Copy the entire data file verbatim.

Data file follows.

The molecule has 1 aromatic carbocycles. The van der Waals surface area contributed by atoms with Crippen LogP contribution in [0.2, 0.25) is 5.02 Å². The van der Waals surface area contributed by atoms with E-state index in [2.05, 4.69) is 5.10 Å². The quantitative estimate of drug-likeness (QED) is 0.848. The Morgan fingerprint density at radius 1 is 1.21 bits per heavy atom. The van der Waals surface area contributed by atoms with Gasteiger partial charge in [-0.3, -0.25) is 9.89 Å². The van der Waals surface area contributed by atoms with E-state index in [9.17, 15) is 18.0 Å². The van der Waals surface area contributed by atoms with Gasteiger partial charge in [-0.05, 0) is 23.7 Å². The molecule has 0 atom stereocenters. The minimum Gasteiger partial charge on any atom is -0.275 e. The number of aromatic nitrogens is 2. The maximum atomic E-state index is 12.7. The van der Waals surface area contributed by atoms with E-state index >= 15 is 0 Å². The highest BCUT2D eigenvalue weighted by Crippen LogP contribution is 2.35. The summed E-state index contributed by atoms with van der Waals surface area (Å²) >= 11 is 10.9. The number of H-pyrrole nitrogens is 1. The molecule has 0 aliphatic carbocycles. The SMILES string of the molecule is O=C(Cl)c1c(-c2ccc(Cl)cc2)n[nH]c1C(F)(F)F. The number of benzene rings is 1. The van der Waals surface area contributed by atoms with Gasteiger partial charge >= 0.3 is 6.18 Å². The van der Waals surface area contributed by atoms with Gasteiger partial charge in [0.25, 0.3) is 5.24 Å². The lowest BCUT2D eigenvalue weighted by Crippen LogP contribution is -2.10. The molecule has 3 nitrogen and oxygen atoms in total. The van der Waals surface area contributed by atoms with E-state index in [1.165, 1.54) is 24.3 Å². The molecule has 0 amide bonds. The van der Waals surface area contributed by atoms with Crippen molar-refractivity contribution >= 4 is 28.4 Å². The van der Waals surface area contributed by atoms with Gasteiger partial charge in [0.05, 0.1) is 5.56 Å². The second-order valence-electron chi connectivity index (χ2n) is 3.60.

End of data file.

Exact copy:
The molecule has 1 aromatic carbocycles. The van der Waals surface area contributed by atoms with Crippen LogP contribution in [0.2, 0.25) is 5.02 Å². The van der Waals surface area contributed by atoms with E-state index in [2.05, 4.69) is 5.10 Å². The quantitative estimate of drug-likeness (QED) is 0.848. The Morgan fingerprint density at radius 1 is 1.21 bits per heavy atom. The van der Waals surface area contributed by atoms with Gasteiger partial charge in [-0.3, -0.25) is 9.89 Å². The van der Waals surface area contributed by atoms with E-state index in [9.17, 15) is 18.0 Å². The van der Waals surface area contributed by atoms with Gasteiger partial charge in [-0.05, 0) is 23.7 Å². The molecule has 0 atom stereocenters. The minimum Gasteiger partial charge on any atom is -0.275 e. The number of aromatic nitrogens is 2. The maximum atomic E-state index is 12.7. The van der Waals surface area contributed by atoms with E-state index >= 15 is 0 Å². The highest BCUT2D eigenvalue weighted by Crippen LogP contribution is 2.35. The summed E-state index contributed by atoms with van der Waals surface area (Å²) >= 11 is 10.9. The number of H-pyrrole nitrogens is 1. The molecule has 0 aliphatic carbocycles. The SMILES string of the molecule is O=C(Cl)c1c(-c2ccc(Cl)cc2)n[nH]c1C(F)(F)F. The number of benzene rings is 1. The van der Waals surface area contributed by atoms with Gasteiger partial charge >= 0.3 is 6.18 Å². The van der Waals surface area contributed by atoms with Gasteiger partial charge in [0.25, 0.3) is 5.24 Å². The lowest BCUT2D eigenvalue weighted by Crippen LogP contribution is -2.10. The molecule has 3 nitrogen and oxygen atoms in total. The van der Waals surface area contributed by atoms with E-state index in [1.165, 1.54) is 24.3 Å². The molecule has 0 amide bonds. The van der Waals surface area contributed by atoms with Crippen molar-refractivity contribution >= 4 is 28.4 Å². The van der Waals surface area contributed by atoms with Gasteiger partial charge in [0.05, 0.1) is 5.56 Å². The second-order valence-electron chi connectivity index (χ2n) is 3.60.